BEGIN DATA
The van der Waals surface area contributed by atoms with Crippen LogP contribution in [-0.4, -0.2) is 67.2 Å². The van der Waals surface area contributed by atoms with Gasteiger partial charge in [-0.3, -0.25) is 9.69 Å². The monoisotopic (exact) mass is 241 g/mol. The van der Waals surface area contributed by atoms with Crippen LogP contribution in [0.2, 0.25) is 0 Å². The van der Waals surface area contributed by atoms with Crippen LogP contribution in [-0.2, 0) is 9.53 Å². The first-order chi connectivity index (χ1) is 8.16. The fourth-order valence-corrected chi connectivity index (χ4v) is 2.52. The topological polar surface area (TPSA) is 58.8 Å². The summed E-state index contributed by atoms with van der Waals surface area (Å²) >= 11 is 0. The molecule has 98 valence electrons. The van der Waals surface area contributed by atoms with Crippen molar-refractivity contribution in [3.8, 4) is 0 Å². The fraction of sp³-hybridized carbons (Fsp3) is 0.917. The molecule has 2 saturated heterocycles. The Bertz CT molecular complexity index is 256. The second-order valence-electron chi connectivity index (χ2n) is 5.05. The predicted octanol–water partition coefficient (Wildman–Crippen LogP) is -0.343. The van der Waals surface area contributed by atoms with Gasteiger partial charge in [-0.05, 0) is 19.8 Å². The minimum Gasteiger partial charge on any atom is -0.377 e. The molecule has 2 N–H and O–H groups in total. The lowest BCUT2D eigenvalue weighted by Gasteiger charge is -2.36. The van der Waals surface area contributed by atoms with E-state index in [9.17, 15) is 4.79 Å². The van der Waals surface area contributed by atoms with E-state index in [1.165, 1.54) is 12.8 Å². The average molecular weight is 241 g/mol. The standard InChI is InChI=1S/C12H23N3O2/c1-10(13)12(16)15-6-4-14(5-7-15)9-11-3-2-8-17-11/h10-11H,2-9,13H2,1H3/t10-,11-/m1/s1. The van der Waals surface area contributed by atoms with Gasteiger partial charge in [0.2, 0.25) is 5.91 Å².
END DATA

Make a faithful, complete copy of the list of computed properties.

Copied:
The van der Waals surface area contributed by atoms with Crippen LogP contribution in [-0.4, -0.2) is 67.2 Å². The van der Waals surface area contributed by atoms with Gasteiger partial charge in [-0.3, -0.25) is 9.69 Å². The monoisotopic (exact) mass is 241 g/mol. The van der Waals surface area contributed by atoms with Crippen LogP contribution in [0.2, 0.25) is 0 Å². The van der Waals surface area contributed by atoms with Crippen LogP contribution in [-0.2, 0) is 9.53 Å². The first-order chi connectivity index (χ1) is 8.16. The fourth-order valence-corrected chi connectivity index (χ4v) is 2.52. The topological polar surface area (TPSA) is 58.8 Å². The summed E-state index contributed by atoms with van der Waals surface area (Å²) >= 11 is 0. The molecule has 98 valence electrons. The van der Waals surface area contributed by atoms with Crippen molar-refractivity contribution in [3.8, 4) is 0 Å². The fraction of sp³-hybridized carbons (Fsp3) is 0.917. The molecule has 2 saturated heterocycles. The Bertz CT molecular complexity index is 256. The second-order valence-electron chi connectivity index (χ2n) is 5.05. The predicted octanol–water partition coefficient (Wildman–Crippen LogP) is -0.343. The van der Waals surface area contributed by atoms with Gasteiger partial charge in [-0.05, 0) is 19.8 Å². The minimum Gasteiger partial charge on any atom is -0.377 e. The molecule has 2 N–H and O–H groups in total. The lowest BCUT2D eigenvalue weighted by Gasteiger charge is -2.36. The van der Waals surface area contributed by atoms with E-state index in [9.17, 15) is 4.79 Å². The van der Waals surface area contributed by atoms with E-state index in [1.165, 1.54) is 12.8 Å². The average molecular weight is 241 g/mol. The standard InChI is InChI=1S/C12H23N3O2/c1-10(13)12(16)15-6-4-14(5-7-15)9-11-3-2-8-17-11/h10-11H,2-9,13H2,1H3/t10-,11-/m1/s1. The van der Waals surface area contributed by atoms with Gasteiger partial charge in [0.2, 0.25) is 5.91 Å².